Bot Vid: Truss-Climber
Cornell boffins have put together an autonomous truss-climbing robot. It's not something you'll find navigating the inner clothing of William Shatner, instead being a demonstration of a machine that can climb up structures like scaffolding and actually reconfigure it as it goes. In the future swarms of robots like this may be useful for actually building the structure of habitable buildings.
Bot Vid: Robo Fish
Scientists from the University of Montpellier and the Polytechnic Institute of New York have developed upon earlier research into swimming a robot fish among real ones, and discovered that they can actually interact with the school, influencing its behavior as their robot swims. The golden shiners actually seem to follow the larger robo fish, instead of using it as mere cover. Interesting biologically speaking, the technology has some very high-minded ultimate uses—like automatically steering fish away from the sites of sea-borne human disasters like oil spills.
Bot Vid: Drone Flights For Filming
As lawsuits develop seemingly at the same pace as the technology, filming from drone robots is becoming more common for people other than the military. As TechNewsDaily notes, there's some remarkable footage available from these endeavors, such as the aerial footage below—taken in Tallinn in Estonia this month during an anti-ACTA protest. The videos offer unique views on news events, and it won't be long before they start showing up in iReports on CNN, particularly if citizen journalists in war-torn locations start to use the tech.
Drexel Uni shows off seven humanoid robots. At a culmination of years of planning, Drexel University this week showed off all seven of its Korean HUBO androids on stage—in what the university is calling a first of its kind event. The droids are 1.3-meter high fully articulated humanoid robots, designed to boost both robot design and human education through research, with developments in automated robot-human reactions and other important advances expected.
Scientists printing out robot dinosaurs. In what's being dubbed a new frontier in paleontology, a scientist at Drexel University plans to use a 3-D printer to replicate dinosaur bones. The plastic parts, smaller, lighter and more bone-like than the rocky fossils they're based on (via 3-D scanning of the relics) will be used to build robotic dinosaurs for study. That's because a 100-inch-long diplodocus is easier to study than a 100-foot-long model—especially if you're talking about powering its joints and modeling musculature to try to work out how the dinos moved, ate, fought and even mated. It's Jurassic Park meets reality, via 21st century rapid prototyping.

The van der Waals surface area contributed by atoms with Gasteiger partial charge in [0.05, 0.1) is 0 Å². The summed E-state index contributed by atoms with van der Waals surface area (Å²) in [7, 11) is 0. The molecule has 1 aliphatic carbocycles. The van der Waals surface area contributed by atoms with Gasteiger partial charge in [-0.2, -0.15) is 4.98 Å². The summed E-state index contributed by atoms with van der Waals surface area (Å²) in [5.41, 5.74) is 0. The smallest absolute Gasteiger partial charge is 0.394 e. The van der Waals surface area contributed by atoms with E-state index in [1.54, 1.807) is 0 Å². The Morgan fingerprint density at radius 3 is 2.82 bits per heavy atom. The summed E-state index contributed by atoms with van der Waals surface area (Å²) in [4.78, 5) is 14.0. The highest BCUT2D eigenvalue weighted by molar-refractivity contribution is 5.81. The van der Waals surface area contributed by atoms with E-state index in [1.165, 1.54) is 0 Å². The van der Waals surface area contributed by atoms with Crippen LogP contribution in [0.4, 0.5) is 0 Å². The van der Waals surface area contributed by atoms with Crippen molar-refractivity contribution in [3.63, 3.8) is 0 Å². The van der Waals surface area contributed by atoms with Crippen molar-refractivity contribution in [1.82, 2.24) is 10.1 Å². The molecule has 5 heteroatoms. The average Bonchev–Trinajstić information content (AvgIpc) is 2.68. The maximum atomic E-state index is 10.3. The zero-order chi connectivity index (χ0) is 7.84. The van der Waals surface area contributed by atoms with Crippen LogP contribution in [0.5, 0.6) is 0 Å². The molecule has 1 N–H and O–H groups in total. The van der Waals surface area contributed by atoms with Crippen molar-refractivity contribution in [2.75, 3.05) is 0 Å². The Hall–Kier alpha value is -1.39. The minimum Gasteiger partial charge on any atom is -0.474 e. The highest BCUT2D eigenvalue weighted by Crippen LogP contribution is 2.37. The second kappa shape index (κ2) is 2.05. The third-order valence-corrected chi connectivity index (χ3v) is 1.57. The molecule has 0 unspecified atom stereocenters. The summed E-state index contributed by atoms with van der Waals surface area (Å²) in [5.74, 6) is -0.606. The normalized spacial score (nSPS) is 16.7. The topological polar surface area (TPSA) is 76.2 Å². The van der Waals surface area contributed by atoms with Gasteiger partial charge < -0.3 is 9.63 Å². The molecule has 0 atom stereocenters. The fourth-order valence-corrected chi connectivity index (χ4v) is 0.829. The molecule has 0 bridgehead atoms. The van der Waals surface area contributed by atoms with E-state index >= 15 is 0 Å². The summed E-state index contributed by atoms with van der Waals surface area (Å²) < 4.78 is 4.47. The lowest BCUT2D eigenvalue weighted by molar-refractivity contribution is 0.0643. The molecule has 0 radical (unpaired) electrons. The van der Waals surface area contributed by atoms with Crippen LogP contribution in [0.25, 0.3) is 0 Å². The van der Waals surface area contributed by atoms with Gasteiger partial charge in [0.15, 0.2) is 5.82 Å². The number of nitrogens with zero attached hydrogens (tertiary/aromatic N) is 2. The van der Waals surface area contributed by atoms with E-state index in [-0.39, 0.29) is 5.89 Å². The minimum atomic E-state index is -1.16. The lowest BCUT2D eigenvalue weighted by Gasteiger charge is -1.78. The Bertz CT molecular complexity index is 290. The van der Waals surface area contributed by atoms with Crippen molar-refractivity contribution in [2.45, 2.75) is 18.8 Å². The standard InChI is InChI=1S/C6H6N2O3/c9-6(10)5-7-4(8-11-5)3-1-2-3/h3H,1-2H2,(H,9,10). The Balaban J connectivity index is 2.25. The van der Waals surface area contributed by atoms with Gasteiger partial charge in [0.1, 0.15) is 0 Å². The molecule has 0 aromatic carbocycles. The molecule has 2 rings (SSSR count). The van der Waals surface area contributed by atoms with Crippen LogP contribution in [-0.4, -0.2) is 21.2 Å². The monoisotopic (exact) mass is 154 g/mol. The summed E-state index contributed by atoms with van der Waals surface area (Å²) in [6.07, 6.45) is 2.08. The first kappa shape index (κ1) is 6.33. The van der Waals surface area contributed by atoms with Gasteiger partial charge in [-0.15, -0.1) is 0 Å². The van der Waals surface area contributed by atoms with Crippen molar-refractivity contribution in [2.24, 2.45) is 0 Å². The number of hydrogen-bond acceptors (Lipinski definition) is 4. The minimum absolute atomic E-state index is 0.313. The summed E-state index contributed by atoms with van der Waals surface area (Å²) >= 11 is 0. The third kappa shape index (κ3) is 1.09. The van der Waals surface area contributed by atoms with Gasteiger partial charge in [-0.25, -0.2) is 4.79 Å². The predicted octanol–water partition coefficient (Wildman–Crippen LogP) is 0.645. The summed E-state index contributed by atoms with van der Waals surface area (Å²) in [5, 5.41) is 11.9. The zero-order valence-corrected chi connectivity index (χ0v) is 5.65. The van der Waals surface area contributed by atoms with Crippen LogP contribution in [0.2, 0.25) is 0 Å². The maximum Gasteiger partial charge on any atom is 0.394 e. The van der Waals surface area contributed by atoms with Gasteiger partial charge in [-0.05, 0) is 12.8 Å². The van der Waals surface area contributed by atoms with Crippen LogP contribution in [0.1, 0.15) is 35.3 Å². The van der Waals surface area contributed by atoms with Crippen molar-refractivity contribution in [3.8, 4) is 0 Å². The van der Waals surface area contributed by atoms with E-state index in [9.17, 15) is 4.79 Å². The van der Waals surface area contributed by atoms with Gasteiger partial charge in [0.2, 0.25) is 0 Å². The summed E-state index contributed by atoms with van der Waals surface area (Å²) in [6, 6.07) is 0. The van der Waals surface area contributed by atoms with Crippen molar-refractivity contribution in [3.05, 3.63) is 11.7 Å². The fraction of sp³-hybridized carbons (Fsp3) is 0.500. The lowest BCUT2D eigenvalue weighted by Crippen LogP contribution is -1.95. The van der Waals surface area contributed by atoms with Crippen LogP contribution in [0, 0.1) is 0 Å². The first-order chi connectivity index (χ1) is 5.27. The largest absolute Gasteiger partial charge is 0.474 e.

Soldiers testing light robots for combat. The use of small, throwable robots in real combat situations took a step forward just recently as infantrymen and engineers tested four of the devices at the McKenna Urban Operations Complex—structures intended to help simulate the tricky, messy fighting that can happen when war zones happen on the ground in cities and towns. The Ultra Light Reconnaissance Robot experiment was about measuring how useful the tiny bots were for sending back video footage of threat situations, including combating IEDs.
Self-driving cars are coming. Starting next week on the first of March, if you see a car with a red license plate driving around on the open roads in Nevada the odds are it'll be driving itself (unless it's one of the millions of diplomatic cars around the world that use red and white license plate conventions) while its human passengers kick back and enjoy a beer or rather, conduct important research into the design and safety implications of robotic car tech.
The move is thanks to recent legislative changes in the state designed to promote the work of firms like Google, and is a (sadly?) necessary legal trick to enable the future of transport to be tested in meaningful ways—like in real traffic, with real pedestrians stepping out onto crossings and real cyclists to maneuver around safely. Once the robot driver tech is proven, Nevada will issue the vehicles with neon green plates—an indicator to everyone that the vehicle is automated and has proven its safety chops.
A lot of legal and social issues are exposed in this news alongside the technical ones, if you pause to think. Identifying robot cars clearly is probably important, but what will it actually result in: Should you behave differently if you're a pedestrian walking near one? Should you be wary of the robot's limitations if you encounter one at a four-way stop? And then there's the question of whether or not you could drink a beer when inside such a car...because technically you're not in control of it (although, at least at first, you're probably going to have to be ready to seize control in an emergency—meaning the beer issue is a few years away).
With headlines like the Nevada developments, and this one "Sebastian Thrun Will Teach You How To Build Your Own Self-Driving Car, For Free," and with technology developing very swiftly, it seems the legal and societal questions about self-driving cars are going to have to be tackled very fast. Not least because of the implications of slipups in the technology like Volvo's.
[Image: via Drexel University]